the destruction

Proverbs 14:20
The poor is hated even of his own neighbour: but the rich hath many friends.

Proverbs 19:7
All the brethren of the poor do hate him: how much more do his friends go far from him? he pursueth them with words, yet they are wanting to him.

Proverbs 22:22,23
Rob not the poor, because he is poor: neither oppress the afflicted in the gate: …







Lexicon
The wealth
ה֣וֹן (hō·wn)
Noun - masculine singular
Strong's Hebrew 1952: Wealth, sufficiency

of the rich man
עָ֭שִׁיר (‘ā·šîr)
Adjective - masculine singular
Strong's Hebrew 6223: Rich

is his fortified
עֻזּ֑וֹ (‘uz·zōw)
Noun - masculine singular construct | third person masculine singular
Strong's Hebrew 5797: Strength, might

city,
קִרְיַ֣ת (qir·yaṯ)
Noun - feminine singular construct
Strong's Hebrew 7151: A town, city

but poverty
רֵישָֽׁם׃ (rê·šām)
Noun - masculine singular construct | third person masculine plural
Strong's Hebrew 7389: Poverty

is the ruin
מְחִתַּ֖ת (mə·ḥit·taṯ)
Noun - feminine singular construct
Strong's Hebrew 4288: A dissolution, a ruin, consternation

of the poor.
דַּלִּ֣ים (dal·lîm)
Adjective - masculine plural construct
Strong's Hebrew 1800: Dangling, weak, thin
(15) The rich man's wealth is his strong city--i.e., an actual protection to him against his enemies, for by it he can get aid; or (as Proverbs 18:11) it gives him the consciousness of power, courage: whereas poverty drags a man down, and prevents his advance in life, or makes him timid, and unable to defend himself.

Verse 15. - His strong city (Proverbs 18:11). Wealth is a help in many ways, securing from dangers, giving time and opportunity for acquiring wisdom, making one independent and free in action (Ecclesiastes 7:12; Ecclus. 40:25, etc.). The destruction of the poor is their poverty. The poor are crushed, exposed to all kinds of evil, moral and material, by their want of means. The word for poor is here dal, which implies weakness and inability to help one's self; the other word commonly used for "poor" is rash, which signifies rather "impecuniosity," opposed to "wealthy." So in the present passage the LXX. renders ἀσθενῶν, "the feeble." The poor were but lightly regarded till Christ pronounced the benediction, "Blessed be ye poor: for yours is the kingdom of God" (Luke 6:20). The view of Theoguis ('Paraen.,' 177) will speak the experience of many -

Καὶ γὰρ ἀνὴρ πενίῃ δεδμημένος οὔτέ τι εἰπεῖν Οὔθ ἕρξαι δύναται γλῶσσα δὲ οἱ δέδεται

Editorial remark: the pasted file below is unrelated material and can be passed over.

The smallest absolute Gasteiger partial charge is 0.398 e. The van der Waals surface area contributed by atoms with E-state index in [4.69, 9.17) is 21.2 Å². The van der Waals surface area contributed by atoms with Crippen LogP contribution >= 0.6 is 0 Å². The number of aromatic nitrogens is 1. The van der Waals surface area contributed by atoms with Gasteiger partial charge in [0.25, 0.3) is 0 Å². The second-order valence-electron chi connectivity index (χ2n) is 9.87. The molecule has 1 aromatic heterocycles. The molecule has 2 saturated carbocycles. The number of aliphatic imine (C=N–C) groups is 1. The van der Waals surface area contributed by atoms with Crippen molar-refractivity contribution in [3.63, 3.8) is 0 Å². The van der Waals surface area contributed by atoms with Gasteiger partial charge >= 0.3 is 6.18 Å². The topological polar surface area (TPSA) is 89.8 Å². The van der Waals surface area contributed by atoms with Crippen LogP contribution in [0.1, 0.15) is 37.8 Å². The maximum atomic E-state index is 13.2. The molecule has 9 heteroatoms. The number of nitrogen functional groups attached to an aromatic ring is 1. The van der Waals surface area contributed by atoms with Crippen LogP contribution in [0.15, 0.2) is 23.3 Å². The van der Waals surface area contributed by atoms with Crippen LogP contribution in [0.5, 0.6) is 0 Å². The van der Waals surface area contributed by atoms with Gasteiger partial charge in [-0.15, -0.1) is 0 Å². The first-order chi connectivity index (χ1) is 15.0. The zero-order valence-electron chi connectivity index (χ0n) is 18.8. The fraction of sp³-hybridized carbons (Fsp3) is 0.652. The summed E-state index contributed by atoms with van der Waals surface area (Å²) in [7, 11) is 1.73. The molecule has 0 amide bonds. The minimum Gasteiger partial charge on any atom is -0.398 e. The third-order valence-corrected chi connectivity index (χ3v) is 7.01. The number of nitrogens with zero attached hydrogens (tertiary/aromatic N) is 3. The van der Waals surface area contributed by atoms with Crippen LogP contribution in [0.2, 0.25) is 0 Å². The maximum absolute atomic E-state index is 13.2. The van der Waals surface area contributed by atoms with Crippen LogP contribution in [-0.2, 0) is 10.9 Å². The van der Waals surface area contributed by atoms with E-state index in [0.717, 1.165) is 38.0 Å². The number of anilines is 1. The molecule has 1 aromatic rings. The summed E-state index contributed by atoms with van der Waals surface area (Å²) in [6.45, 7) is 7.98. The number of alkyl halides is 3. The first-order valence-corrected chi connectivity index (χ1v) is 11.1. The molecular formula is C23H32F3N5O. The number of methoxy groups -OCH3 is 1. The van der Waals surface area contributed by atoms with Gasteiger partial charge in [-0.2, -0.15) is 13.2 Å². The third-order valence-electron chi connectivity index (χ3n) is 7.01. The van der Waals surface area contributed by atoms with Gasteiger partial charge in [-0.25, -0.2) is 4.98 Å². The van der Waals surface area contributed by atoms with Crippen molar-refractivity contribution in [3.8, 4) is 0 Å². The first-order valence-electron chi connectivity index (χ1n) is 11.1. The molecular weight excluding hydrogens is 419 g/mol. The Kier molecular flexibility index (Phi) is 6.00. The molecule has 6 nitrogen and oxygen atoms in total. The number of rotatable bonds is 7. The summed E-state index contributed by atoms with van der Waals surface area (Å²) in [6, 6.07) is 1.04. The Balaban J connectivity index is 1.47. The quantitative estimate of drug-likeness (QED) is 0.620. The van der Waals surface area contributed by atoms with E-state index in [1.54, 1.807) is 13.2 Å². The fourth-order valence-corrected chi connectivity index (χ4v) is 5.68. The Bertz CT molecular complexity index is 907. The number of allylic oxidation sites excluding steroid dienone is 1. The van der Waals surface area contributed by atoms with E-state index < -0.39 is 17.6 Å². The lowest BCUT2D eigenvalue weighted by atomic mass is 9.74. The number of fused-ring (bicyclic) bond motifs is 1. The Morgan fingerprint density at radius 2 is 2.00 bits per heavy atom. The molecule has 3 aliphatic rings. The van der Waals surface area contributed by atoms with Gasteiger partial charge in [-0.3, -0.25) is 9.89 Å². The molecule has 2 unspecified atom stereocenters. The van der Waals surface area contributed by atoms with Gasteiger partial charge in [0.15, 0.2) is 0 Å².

"A man, by crushing poverty subdued,
Can freely nothing either say or do -
His very tongue is tied."
10:7. Both the just and the wicked must die; but between their souls there is a vast difference. 8. The wise in heart puts his knowledge in practice. 9. Dissemblers, after all their shuffling, will be exposed. 10. Trick and artifice will be no excuse for iniquity. 11. The good man's mouth is always open to teach, comfort, and correct others. 12. Where there is hatred, every thing stirs up strife. By bearing with each other, peace and harmony are preserved. 13. Those that foolishly go on in wicked ways, prepare rods for themselves. 14. Whatever knowledge may be useful, we must lay it up, that it may not be to seek when we want it. The wise gain this wisdom by reading, by hearing the word, by meditation, by prayer, by faith in Christ, who is made of God unto us wisdom. 15. This refers to the common mistakes both of rich and poor, as to their outward condition. Rich people's wealth exposes them to many dangers; while a poor man may live comfortably, if he is content, keeps a good conscience, and lives by faith. 16. Perhaps a righteous man has no more than what he works hard for, but that labour tends to life. 17. The traveller that has missed his way, and cannot bear to be told of it, and to be shown the right way, must err still. 18. He is especially a fool who thinks to hide anything from God; and malice is no better. 19. Those that speak much, speak much amiss. He that checks himself is a wise man, and therein consults his own peace. 20,21. The tongue of the just is sincere, freed from the dross of guile and evil design. Pious discourse is spiritual food to the needy. Fools die for want of a heart, so the word is; for want of thought.